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November 22, 2005

Software broker pushes Microsoft license remarketing

A UK company set up to open up a market in pre-owned, disused, or unwanted Microsoft software licenses, says it has starting trading after getting the stamp of approval from Microsoft UK, which has substantiated the legalities of its new business model.

By CBR Staff Writer

Over the last 14 months, Disclic Ltd has been working mostly with various insolvency practitioners in the country, such as Ernst & Young, PKF, Grant Thornton, and Tenon, identifying cases where unused perpetual Microsoft software licenses could be legally transferable to another entity. We have done the necessary due diligence, and Microsoft has told us that ours is a legal business model, said Noel Unwin, an executive with Disclic Ltd.

The company says Microsoft’s own transfer terms and conditions contain a clause that permits disused or unwanted software license agreements to be transferred back into private sector businesses from insolvent, or solvent but downsizing, companies. Unwin said the company has accumulated 40,000 licenses. On average there might be 15,000 insolvencies a year in the UK, so there may well be hundreds of thousands of licenses out there, he said.

The license and the software media need to be treated as separate assets, Disclinc advises, and while there are underlying restrictions within Microsoft’s transfer conditions, the ability to transfer a license from one company to another is completely legal as long as the letters of the law are adhered to.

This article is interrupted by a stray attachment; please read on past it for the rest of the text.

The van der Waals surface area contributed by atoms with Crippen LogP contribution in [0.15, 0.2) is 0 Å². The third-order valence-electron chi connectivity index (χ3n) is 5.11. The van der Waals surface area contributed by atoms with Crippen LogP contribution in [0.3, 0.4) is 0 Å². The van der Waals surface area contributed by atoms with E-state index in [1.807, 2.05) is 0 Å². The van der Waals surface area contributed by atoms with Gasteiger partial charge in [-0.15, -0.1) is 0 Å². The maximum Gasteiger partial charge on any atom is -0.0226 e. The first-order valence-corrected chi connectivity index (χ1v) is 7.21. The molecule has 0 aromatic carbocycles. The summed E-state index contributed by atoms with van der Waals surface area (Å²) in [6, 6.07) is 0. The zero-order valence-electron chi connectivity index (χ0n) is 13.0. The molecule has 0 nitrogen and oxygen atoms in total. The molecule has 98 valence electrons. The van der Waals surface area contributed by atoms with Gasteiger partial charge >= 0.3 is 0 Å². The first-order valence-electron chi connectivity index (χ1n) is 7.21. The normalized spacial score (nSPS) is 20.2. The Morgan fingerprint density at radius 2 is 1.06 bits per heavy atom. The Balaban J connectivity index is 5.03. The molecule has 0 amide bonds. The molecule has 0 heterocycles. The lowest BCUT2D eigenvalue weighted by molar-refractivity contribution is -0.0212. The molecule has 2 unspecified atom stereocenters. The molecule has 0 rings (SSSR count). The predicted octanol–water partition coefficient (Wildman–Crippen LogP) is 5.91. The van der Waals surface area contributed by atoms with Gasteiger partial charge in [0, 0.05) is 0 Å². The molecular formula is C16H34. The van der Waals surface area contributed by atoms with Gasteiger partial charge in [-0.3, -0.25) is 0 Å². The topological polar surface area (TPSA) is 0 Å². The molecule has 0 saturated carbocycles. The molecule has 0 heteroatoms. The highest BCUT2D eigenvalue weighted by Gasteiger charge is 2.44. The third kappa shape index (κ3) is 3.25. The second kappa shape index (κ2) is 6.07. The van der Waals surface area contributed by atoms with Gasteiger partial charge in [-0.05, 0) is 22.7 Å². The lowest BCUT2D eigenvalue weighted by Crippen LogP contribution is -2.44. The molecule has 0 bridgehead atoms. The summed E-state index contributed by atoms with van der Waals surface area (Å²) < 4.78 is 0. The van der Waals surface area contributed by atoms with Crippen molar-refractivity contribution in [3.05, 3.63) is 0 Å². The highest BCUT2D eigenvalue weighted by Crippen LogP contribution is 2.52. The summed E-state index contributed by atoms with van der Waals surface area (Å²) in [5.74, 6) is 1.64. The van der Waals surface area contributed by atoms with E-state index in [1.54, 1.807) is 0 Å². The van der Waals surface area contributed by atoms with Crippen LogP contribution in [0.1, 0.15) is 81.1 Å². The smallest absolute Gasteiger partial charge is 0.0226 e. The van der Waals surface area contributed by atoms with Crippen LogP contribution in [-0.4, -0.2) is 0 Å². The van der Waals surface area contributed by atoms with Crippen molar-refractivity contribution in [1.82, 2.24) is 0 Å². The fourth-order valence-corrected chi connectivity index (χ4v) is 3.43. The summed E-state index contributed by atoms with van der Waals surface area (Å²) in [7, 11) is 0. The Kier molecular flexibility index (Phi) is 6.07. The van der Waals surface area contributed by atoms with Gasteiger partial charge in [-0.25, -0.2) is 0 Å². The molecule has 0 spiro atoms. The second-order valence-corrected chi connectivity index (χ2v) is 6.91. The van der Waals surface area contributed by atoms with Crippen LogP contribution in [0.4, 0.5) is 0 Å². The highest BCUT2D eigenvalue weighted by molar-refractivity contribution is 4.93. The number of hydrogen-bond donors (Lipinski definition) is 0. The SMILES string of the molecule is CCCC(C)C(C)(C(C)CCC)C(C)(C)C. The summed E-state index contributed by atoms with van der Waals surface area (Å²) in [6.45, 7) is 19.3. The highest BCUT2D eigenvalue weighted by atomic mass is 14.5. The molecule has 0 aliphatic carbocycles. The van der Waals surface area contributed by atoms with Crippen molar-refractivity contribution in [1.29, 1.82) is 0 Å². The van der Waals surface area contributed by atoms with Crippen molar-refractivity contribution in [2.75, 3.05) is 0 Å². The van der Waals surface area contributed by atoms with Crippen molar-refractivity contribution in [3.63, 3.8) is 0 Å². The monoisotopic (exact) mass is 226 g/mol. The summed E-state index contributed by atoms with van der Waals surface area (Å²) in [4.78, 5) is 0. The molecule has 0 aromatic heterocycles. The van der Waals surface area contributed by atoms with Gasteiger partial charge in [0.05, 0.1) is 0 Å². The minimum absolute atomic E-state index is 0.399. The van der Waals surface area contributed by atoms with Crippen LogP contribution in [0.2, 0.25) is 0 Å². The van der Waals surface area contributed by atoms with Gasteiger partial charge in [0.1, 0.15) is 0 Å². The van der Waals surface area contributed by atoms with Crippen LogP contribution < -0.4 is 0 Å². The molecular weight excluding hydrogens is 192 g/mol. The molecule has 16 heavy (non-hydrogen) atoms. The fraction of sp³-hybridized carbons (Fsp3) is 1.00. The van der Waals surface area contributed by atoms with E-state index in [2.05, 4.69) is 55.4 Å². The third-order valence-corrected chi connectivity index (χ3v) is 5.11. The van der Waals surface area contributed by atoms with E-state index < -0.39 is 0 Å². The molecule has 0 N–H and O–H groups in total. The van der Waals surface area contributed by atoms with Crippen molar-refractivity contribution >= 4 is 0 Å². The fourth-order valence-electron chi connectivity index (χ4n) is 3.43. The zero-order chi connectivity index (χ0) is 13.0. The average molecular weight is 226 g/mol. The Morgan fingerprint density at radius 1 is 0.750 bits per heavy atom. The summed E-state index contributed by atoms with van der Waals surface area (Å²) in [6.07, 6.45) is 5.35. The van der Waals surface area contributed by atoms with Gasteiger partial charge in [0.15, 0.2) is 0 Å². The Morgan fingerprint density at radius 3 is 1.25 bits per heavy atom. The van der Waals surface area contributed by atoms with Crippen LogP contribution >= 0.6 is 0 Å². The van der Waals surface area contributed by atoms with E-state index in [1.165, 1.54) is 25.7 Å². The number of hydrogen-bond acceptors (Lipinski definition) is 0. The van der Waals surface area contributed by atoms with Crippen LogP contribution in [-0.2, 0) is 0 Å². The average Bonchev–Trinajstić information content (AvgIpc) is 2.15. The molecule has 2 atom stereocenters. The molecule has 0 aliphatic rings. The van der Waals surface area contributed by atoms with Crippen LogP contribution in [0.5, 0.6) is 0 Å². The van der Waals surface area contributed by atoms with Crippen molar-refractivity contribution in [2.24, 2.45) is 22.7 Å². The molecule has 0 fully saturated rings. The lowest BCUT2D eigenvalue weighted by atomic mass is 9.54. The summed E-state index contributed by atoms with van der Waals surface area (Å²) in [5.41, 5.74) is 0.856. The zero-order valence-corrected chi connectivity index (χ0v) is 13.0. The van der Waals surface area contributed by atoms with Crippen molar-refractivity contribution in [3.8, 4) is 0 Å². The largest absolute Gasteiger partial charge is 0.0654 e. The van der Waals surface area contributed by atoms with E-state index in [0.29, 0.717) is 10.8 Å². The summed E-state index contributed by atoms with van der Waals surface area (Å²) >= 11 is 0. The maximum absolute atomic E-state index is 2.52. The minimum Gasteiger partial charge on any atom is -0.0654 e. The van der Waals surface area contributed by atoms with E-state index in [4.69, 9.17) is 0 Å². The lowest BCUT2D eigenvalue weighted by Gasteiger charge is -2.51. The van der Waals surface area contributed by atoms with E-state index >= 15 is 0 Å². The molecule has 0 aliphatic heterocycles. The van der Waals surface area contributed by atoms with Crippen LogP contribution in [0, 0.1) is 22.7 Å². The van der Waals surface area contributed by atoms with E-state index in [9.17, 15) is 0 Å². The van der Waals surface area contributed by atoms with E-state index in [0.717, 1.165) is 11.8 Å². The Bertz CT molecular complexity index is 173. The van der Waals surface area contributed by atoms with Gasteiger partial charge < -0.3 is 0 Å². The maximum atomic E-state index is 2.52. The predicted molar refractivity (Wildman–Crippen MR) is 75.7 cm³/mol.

The company, which is a registered Microsoft partner, believes that in recognizing a potential residual value in unused software licenses it can start to trade previously overlooked intangible assets that could be remarketed to small and medium-sized organizations at discount prices.

On its web site, the broker notes that 2003 versions of Windows/Exchange Servers or Office are likely to sell at prices that are a minimum of 20% off normal Microsoft reseller prices. Microsoft Office XP is discounted between 20% and 30% below, and Windows Server 2000 at levels which would make for savings of between 30% and 40%. The sale of a perpetual license is completed using Microsoft’s own transfer forms.

Perpetual licenses provide the owner with the right to use the software product forever and for as many desktops for which the company has purchased licenses for use of the relevant software.

Not all perpetual licenses qualify for transfer, however. There are some underlying restrictions on some licenses, said Unwin. We can’t transfer operating system licenses. Licenses bought under Microsoft’s Select or Enterprise Licensing schemes are not transferable, either. Most other application and server-based licenses do qualify, though.

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